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SCALE: BALANCE: layer: LOCALITY:

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People make the place. Without people creating an active environment, place does not happen. This was evident from the very beginning. We need a reason to go anywhere; What is your destination? However, having only one service, or one type of destination, without establishing connections with other spaces, results in an isolated environment and a shallow experience. By adding layers of different amenities, with different purposes, places gain depth; They gain complexity; They gain activity, and ultimately a more rewarding and enriching experience. Districts within cities have too strictly segregated building types with different functions. But, having a range of available destinations tightly stitched together begins to cultivate a more diverse community. How can we break free from the throws of tradition, and design cohesive communities rather than divided spaces?

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Ever since the nation realized the consequences that were chained to the concept of suburban sprawl, planners have tried many things to reverse the trend and make urban areas the vibrant center of activity they once were. Increased efforts in public transportation and affordable housing have helped, but as patience withers, we are still searching for ways to increase density exponentially faster. How can we transplant the attractions of suburbia (i.e. spacious, safe, quality of living) into the existing urban context?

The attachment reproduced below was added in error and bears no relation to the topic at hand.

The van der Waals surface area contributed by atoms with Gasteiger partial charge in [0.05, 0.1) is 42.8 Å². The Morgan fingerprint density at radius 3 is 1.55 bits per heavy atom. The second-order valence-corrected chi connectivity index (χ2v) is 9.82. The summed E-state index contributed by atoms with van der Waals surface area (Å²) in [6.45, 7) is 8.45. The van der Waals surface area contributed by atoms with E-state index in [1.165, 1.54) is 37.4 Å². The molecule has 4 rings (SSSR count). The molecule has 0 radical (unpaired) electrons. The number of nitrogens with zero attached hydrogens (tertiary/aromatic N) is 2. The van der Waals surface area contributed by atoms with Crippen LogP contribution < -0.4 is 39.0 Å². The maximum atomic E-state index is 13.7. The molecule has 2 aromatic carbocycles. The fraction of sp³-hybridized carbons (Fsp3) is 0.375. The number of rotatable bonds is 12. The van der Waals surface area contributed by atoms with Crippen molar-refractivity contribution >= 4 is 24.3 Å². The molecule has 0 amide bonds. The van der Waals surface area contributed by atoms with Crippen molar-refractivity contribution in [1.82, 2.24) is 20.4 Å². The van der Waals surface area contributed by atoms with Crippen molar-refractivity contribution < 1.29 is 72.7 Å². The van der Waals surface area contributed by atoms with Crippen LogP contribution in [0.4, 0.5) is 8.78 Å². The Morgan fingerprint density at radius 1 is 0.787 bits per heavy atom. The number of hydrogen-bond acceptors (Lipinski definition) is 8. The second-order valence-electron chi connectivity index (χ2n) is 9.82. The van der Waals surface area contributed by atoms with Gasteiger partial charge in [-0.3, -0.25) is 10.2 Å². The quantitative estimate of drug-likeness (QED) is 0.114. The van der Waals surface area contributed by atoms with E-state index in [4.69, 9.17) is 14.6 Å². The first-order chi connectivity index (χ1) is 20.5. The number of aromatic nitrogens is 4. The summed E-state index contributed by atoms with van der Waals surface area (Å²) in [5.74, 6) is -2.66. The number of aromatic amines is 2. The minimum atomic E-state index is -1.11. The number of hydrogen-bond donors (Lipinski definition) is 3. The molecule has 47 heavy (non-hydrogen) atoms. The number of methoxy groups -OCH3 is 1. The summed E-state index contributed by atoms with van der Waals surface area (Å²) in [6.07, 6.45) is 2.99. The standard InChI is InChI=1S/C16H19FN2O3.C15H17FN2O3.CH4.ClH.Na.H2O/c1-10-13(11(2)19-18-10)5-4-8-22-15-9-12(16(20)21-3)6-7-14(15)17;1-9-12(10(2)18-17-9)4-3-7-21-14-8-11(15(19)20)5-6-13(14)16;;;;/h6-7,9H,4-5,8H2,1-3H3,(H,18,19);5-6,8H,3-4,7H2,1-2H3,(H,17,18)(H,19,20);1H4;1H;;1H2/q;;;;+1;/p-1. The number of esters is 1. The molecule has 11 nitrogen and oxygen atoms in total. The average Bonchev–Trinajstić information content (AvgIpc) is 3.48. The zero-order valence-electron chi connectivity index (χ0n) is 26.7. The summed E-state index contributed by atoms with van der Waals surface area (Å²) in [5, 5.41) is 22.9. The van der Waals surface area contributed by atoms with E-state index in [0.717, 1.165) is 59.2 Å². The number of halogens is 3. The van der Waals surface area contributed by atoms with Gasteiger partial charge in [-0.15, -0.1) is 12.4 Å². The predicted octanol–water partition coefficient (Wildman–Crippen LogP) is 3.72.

Micro Urban environments layer many different destinations into a singular, dense, neighborhood. But, it is more than simply placing different buildings next to each other, as cities require a balance of both active and leisure space. We analyzed this concept by examining different building types, their proximity to one another, and influence on the local community culture. Unsurprisingly, the areas the were most memorable, and enriching, were also the areas that achieved the proper harmony between overlap and relief space (shown right). Communities with too much overlap create chaos, while no overlap results in divided communities, segregated by function. As people continue to return to the urban centers of the country, we must find a way to establish this balance, no matter the place.